This creates a positive spiral: the social housing can drive cost savings across government (in healthcare, the justice system, and emergency sheltering), allowing for the flexibility to invest in more preventative programming. Everybody wins!

So how can Outcomes Finance work for your organization?

Participants in an Outcomes Finance workshop will benefit from the following insights:

  • How a shift towards the financing of positive social outcomes can enable programmatic innovation and collaboration within the social sector.

  • Deeper knowledge of the risks and benefits of financial tools like Social Impact Bonds (among others), followed by an in-depth discussion of the strategic alignment of these tools to their organizational needs.

  • How to scope their broad domain of interest to specific sub-populations where there is greater opportunity for impact.

  • Recognizing key criteria to prioritize their ideas, and working with the concerns and incentives of other partners within multi-stakeholder mechanisms such as Social Impact Bonds.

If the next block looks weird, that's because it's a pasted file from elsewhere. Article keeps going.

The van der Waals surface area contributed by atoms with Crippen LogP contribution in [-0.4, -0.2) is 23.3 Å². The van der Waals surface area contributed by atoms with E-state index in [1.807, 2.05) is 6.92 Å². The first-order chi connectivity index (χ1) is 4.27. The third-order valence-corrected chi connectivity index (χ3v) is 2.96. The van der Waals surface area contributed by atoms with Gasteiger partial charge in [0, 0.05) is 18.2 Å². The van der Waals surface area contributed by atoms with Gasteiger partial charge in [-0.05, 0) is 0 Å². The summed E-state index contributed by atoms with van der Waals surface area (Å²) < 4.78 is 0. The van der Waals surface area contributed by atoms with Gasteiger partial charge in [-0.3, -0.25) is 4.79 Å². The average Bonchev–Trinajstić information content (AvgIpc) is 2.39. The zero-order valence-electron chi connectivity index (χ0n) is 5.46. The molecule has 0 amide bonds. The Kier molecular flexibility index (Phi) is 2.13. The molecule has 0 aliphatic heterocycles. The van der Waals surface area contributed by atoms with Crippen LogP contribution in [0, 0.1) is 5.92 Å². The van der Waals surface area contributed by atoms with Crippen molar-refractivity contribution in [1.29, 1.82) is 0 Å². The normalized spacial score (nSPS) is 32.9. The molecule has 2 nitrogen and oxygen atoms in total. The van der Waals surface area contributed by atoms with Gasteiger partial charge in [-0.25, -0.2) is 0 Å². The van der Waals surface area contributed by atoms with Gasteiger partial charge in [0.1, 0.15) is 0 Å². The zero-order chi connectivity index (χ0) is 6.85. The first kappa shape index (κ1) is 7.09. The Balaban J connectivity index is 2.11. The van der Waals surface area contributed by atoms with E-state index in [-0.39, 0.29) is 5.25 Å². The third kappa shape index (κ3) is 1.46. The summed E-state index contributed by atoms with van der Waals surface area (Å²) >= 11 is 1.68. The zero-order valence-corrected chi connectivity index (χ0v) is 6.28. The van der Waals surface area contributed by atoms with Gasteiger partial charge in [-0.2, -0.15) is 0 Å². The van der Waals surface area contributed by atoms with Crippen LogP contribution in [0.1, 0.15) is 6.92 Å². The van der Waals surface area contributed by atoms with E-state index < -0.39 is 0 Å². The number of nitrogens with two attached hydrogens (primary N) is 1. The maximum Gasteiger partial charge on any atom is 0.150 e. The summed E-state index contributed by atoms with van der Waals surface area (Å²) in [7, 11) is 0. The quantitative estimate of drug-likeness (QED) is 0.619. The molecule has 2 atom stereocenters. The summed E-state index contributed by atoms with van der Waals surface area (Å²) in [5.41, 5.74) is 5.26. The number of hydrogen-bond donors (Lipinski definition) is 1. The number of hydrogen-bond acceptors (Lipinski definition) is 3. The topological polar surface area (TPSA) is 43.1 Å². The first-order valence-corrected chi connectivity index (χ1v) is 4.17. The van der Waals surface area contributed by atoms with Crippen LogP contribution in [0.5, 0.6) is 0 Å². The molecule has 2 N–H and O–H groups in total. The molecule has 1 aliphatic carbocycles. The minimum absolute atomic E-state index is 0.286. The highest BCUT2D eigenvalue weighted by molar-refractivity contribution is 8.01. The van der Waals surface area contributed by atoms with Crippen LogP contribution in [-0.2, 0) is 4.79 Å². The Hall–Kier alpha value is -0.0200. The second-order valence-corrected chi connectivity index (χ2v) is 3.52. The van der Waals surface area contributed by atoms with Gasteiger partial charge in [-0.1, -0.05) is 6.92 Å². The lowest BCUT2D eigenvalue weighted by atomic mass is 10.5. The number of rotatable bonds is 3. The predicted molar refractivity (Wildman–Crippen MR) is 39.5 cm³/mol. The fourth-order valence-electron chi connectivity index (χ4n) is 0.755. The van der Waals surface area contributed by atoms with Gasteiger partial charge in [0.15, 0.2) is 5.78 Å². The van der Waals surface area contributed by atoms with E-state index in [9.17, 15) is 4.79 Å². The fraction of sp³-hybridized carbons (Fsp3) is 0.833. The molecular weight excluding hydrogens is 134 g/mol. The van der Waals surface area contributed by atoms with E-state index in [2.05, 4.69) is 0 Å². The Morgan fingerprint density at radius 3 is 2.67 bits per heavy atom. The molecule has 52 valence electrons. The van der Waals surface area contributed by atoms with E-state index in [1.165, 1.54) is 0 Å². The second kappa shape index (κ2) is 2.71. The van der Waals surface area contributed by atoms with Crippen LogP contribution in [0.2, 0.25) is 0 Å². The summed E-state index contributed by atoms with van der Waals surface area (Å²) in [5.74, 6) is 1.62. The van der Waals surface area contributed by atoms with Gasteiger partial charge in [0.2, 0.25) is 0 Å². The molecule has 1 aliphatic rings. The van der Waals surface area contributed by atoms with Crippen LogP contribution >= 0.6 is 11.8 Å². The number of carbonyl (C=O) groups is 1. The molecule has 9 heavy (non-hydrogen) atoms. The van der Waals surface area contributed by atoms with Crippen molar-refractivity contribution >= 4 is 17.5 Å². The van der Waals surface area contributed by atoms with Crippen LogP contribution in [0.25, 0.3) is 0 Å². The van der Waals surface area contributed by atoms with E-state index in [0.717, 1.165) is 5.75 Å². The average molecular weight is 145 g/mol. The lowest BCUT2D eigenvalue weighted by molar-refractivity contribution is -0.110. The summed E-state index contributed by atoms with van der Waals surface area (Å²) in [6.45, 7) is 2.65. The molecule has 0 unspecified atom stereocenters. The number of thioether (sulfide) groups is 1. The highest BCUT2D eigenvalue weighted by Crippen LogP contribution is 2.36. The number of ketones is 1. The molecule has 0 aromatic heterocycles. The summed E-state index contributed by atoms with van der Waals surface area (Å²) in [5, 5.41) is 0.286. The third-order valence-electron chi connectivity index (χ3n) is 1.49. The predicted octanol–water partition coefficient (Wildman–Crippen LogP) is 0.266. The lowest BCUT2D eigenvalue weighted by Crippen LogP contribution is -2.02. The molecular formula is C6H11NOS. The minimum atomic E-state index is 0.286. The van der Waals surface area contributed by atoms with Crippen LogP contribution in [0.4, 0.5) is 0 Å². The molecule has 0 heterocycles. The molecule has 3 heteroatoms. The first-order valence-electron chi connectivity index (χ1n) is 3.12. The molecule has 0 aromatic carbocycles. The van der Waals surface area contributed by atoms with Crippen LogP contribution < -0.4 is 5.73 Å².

• How measurement tools can be employed in the tracking and evaluation of outcomes, and what different options exist for developing credible evidence.

  • Participants will be able to develop a clear plan forward, with outstanding needs identified and a draft “workplan” to see how implementation could occur.

And here’s an added bonus:

After taking Innoweave’s Outcomes Finance workshop, organizations are invited to submit a proposal for an Implementation Grant to get step-by-step expert coaching to actually use the knowledge gained in the workshop. The next round of grants will open in Spring 2014.